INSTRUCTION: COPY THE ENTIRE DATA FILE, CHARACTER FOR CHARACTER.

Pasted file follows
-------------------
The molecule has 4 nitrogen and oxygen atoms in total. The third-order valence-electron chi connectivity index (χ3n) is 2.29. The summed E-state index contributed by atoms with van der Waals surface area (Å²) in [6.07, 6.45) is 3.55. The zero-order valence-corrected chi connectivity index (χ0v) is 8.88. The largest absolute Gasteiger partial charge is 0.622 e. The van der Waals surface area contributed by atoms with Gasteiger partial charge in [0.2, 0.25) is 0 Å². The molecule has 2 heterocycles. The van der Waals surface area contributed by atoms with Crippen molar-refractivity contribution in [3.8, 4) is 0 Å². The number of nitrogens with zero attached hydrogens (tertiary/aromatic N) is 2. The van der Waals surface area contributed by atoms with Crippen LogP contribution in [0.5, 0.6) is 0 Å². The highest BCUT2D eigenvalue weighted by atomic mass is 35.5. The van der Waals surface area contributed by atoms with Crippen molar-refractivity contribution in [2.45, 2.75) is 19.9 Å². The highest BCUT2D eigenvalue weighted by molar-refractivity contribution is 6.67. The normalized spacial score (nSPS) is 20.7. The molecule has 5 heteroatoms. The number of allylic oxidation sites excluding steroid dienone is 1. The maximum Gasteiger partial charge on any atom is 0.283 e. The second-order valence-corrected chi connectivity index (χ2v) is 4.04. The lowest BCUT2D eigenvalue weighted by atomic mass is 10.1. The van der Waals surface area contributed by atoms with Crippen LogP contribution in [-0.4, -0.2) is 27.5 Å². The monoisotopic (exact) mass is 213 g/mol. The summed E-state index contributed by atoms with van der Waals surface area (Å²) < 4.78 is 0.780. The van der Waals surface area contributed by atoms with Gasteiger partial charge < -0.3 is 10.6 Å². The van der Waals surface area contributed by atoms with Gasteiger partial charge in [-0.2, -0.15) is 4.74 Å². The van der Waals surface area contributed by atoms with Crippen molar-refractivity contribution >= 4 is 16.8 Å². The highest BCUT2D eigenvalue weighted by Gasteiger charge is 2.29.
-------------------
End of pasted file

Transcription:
The molecule has 4 nitrogen and oxygen atoms in total. The third-order valence-electron chi connectivity index (χ3n) is 2.29. The summed E-state index contributed by atoms with van der Waals surface area (Å²) in [6.07, 6.45) is 3.55. The zero-order valence-corrected chi connectivity index (χ0v) is 8.88. The largest absolute Gasteiger partial charge is 0.622 e. The van der Waals surface area contributed by atoms with Gasteiger partial charge in [0.2, 0.25) is 0 Å². The molecule has 2 heterocycles. The van der Waals surface area contributed by atoms with Crippen molar-refractivity contribution in [3.8, 4) is 0 Å². The number of nitrogens with zero attached hydrogens (tertiary/aromatic N) is 2. The van der Waals surface area contributed by atoms with Crippen LogP contribution in [0.5, 0.6) is 0 Å². The highest BCUT2D eigenvalue weighted by atomic mass is 35.5. The van der Waals surface area contributed by atoms with Crippen molar-refractivity contribution in [2.45, 2.75) is 19.9 Å². The highest BCUT2D eigenvalue weighted by molar-refractivity contribution is 6.67. The normalized spacial score (nSPS) is 20.7. The molecule has 5 heteroatoms. The number of allylic oxidation sites excluding steroid dienone is 1. The maximum Gasteiger partial charge on any atom is 0.283 e. The second-order valence-corrected chi connectivity index (χ2v) is 4.04. The lowest BCUT2D eigenvalue weighted by atomic mass is 10.1. The van der Waals surface area contributed by atoms with Crippen LogP contribution in [-0.4, -0.2) is 27.5 Å². The monoisotopic (exact) mass is 213 g/mol. The summed E-state index contributed by atoms with van der Waals surface area (Å²) < 4.78 is 0.780. The van der Waals surface area contributed by atoms with Gasteiger partial charge < -0.3 is 10.6 Å². The van der Waals surface area contributed by atoms with Gasteiger partial charge in [-0.2, -0.15) is 4.74 Å². The van der Waals surface area contributed by atoms with Crippen molar-refractivity contribution >= 4 is 16.8 Å². The highest BCUT2D eigenvalue weighted by Gasteiger charge is 2.29.